Originally Posted by Heather J
I tow with Durango SXT AWD. Tow capacity is 6700 but I say 6000 just so I don't get put in something too big that I can't pack stuff.
Common misconception of newbees. Your tow "rating" might be 6,700, but that tells you only the max weight of any trailer your drivetrain can PULL
without overheating anything in the drivetrain and without being the slowpoke holding up traffic on hills.
But the tow rating is not your limiter, especially on an SUV. Instead, your limiter is the amount of hitch weight you can HAUL
without exceeding the GVWR of your SUV.
...can someone tell me if I need to worry about wheel base along with weight & also a slight explanation so I know I'm not bring led towards a more pricey unit just to get it sold.
Yes, the wheelbase of the tow vehicle is important, but not your main concern. Keep the length of the trailer down to less than 24' and you should have no problems caused by the shorty wheelbase of your SUV - PROVIDED
you have an excellent weight-distributing hitch that is properly adjusted for your trailer's weight, and PROVIDED
your tongue weight does not cause the SUV to be overloaded over the GVWR of the SUV.
So step one is to determine the max tongue weight you can have without being overloaded. To do that,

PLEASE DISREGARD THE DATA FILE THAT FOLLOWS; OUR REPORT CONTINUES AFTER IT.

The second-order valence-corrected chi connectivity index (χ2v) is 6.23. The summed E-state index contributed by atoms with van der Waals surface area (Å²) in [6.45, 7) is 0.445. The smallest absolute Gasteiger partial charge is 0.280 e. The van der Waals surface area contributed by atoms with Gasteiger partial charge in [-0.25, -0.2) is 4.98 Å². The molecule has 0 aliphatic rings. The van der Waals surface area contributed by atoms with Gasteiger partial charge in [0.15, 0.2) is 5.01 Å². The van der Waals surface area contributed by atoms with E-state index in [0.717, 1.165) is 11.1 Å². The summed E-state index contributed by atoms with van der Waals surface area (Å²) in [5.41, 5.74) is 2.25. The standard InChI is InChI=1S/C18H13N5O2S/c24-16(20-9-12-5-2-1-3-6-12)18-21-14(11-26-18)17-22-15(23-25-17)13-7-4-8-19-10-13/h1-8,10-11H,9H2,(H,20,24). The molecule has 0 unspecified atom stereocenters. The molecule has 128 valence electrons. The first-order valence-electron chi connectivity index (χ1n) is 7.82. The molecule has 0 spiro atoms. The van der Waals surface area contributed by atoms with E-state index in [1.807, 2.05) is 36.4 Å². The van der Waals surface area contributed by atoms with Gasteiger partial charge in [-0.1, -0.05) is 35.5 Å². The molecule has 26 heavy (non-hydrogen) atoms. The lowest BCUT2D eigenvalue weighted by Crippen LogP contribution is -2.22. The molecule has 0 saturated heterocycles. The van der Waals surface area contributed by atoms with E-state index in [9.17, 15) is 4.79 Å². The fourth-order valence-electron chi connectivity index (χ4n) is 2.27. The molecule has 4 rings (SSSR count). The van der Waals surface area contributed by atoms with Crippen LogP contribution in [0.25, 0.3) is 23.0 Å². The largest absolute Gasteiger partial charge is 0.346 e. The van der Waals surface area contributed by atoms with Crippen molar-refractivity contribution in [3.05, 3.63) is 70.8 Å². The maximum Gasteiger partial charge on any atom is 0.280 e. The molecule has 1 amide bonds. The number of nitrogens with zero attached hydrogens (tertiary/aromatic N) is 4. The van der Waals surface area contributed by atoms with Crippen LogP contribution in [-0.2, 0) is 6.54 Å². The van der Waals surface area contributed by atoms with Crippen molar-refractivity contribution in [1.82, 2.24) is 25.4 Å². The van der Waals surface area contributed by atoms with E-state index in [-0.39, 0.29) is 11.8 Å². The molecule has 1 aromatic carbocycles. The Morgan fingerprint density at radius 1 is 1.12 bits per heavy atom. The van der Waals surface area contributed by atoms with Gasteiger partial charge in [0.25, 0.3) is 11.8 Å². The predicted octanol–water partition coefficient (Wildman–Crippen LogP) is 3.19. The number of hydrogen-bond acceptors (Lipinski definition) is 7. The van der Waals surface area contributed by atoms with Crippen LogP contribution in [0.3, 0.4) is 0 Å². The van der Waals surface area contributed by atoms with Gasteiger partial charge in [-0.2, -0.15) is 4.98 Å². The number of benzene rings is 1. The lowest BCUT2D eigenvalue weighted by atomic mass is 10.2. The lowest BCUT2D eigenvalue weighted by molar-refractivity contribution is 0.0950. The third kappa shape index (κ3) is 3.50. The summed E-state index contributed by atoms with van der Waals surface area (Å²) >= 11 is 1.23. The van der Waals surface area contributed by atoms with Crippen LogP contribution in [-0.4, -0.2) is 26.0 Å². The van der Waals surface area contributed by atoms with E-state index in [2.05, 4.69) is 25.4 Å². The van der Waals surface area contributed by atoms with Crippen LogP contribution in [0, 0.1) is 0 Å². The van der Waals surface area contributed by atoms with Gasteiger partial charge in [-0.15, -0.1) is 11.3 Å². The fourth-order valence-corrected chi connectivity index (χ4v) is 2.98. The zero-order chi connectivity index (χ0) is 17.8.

1] load the SUV with everybody and everything that will be in it when towing.
2] Drive to a truckstop that has a certified automated truck scale and fill up with gas. Then weigh the wet and loaded SUV.
3]Subtract the weight of the SUV from the GVWR of the SUV and the answer is the max tongue weight you can haul without being overloaded.
4]Divide that max tongue weight by 0.15 and the answer is the maximum GVWR of any TT you want to buy.
From the above, it should be obvious that with your SUV you can either haul a wagon full of people and stuff, or you can tow a small travel trailer (TT), but not both at the same time without being overloaded.
Step two is to buy and install a really-good weight-distributing (WD) hitch that includes excellent sway control. If you find a new one for less than $500, that's a cheap hitch, so ignore it. Look for one of the following that list for around $1000 and are available complete with adjustable shank from online discount sources such as Amazon.com or eTrailer.com for $525 to $700.
Reese Strait-Line trunnion bar
Blue Ox SwayPro
Equal-I-Zer (or the similar Reese SC)
Note that both Reese and Husky also make cheap hitches, so ignore those and insist on a Strait-Line or CenterLine if you go with one of those brands. Blue OX and Equalizer don't make cheap hitches, so you can't go wrong with one of those brands.